With its critical mineral strategy, Australia seeks to break free from China

Australia is home to many of the world’s richest critical…


Australia is home to many of the world’s richest critical mineral reserves.

Furthermore, the country is a major raw material producer and aims to become a key player in the global critical minerals sector.

Investments in processing and manufacturing capabilities, along with supportive policies and international alliances, aim to reduce the country’s reliance on China, which currently dominates the market.

Why are critical minerals important in the global minerals space?

Critical minerals are the twenty-first century’s oil barrels.

Today’s five key critical minerals are lithium, cobalt, copper, nickel, and rare earth elements (REEs).

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REEs are elements that belong to the lanthanide series of the periodic table.

REEs and critical minerals are essential to consumer electronics and energy transition technologies (batteries, semiconductors, and wind turbines, for example).

Their demand is mainly driven by the net-zero goals of developed countries, therefore, their role in the supply chain contributes to these countries’ economic prosperity and national security.

Australia’s position in the critical mineral supply chain

Being a leading raw material producer is insufficient for a country to position itself in the global critical mineral sector.

It needs to make investments to become a downstream processor.

While Australia is well-positioned from a critical mineral reserves standpoint, the country is struggling to become a favoured supplier to the downstream global market.

More investments need to be made in its processing and manufacturing capabilities.

As a first step, in April 2022, Iluka Resources committed to building Australia’s first RREs refinery to diversify the country’s critical minerals supply away from China.

In March 2024, Australia’s national government agreed to invest A$840m ($550m) in the Arafura rare earth project, located in Central Australia, to develop the country’s first combined rare earth mine and processing facility.

Policy will also play a role in the Australian plan.

Policies and incentives must take aim at foreign investments and the country’s control of its resources, but they must also consider the mitigation of national security risks.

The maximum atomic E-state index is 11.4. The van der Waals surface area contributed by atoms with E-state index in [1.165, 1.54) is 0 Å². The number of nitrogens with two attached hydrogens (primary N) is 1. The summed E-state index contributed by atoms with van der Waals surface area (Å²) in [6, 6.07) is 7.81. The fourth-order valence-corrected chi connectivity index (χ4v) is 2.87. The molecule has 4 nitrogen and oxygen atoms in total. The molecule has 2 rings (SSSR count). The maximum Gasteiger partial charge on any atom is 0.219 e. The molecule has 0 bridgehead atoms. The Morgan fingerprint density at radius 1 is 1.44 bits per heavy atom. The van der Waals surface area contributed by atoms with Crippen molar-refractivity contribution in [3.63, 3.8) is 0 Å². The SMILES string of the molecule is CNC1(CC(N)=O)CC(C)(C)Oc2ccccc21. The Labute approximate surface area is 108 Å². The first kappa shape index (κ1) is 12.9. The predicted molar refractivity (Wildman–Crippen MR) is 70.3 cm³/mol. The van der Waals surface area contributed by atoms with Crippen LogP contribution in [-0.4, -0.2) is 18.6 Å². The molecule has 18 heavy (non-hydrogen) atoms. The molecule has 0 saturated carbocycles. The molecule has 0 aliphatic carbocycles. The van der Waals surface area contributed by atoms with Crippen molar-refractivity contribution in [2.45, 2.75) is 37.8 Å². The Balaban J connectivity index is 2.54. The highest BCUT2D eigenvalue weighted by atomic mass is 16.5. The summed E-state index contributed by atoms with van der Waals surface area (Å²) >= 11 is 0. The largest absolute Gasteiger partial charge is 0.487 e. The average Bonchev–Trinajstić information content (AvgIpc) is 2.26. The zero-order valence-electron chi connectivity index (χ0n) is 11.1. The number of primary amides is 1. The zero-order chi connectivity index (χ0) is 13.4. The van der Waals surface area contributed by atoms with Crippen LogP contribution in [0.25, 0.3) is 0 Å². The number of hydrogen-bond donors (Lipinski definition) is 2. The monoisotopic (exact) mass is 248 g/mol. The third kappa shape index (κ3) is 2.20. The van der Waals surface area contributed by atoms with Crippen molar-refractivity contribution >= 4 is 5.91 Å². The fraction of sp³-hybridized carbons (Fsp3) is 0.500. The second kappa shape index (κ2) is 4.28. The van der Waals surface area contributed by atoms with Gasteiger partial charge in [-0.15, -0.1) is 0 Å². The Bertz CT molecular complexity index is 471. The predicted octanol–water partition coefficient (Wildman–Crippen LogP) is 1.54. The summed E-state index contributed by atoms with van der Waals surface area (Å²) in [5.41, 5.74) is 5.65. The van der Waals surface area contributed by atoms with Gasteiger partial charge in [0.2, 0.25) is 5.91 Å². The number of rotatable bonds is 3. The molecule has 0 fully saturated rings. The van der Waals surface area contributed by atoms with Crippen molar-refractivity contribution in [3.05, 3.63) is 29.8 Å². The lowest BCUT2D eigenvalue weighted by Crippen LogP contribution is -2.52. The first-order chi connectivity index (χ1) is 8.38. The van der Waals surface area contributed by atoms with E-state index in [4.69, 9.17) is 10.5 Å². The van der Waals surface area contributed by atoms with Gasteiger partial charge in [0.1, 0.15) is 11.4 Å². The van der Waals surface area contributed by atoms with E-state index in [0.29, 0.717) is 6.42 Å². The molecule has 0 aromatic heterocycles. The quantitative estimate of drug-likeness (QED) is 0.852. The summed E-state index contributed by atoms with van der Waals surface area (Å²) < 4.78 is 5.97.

In June 2023, the Australian national government released its Critical Minerals Strategy 2023-2030 initiative, setting out its vision to grow Australia’s critical minerals sector.

Later in December 2023, Australia and the US made an alliance, the Critical Minerals and Clean Energy Transformation Compact, to enhance cooperation in terms of policies and investments in the critical minerals supply chain.

Competition with China

Behind Australia’s investments and policies is the primary aim to reduce reliance on China, which has dominated the global critical minerals supply for decades.

By doing this, Australia will be less exposed to fluctuating commodity prices.

According to leading data and analytics company GlobalData in its Critical Minerals report, China currently accounts for over 60% of REE mining, over 80% of rare earth refinement and processing, and more than 90% of rare earth magnet production.

China has major critical mineral reserves, supported by substantial state financing and loose environmental regulations.

As a result, China dominates much of the critical mineral refinement and processing market.

Australia is already a strong contender in the lithium mineral market; however, its rare earth industry is less developed than China’s.

Nevertheless, Australia’s mineral wealth presents a strong opportunity to diversify mineral supply chains outside of China.

Australia has what it takes to compete with China but government financing, regulatory support, and international cooperation will be essential.




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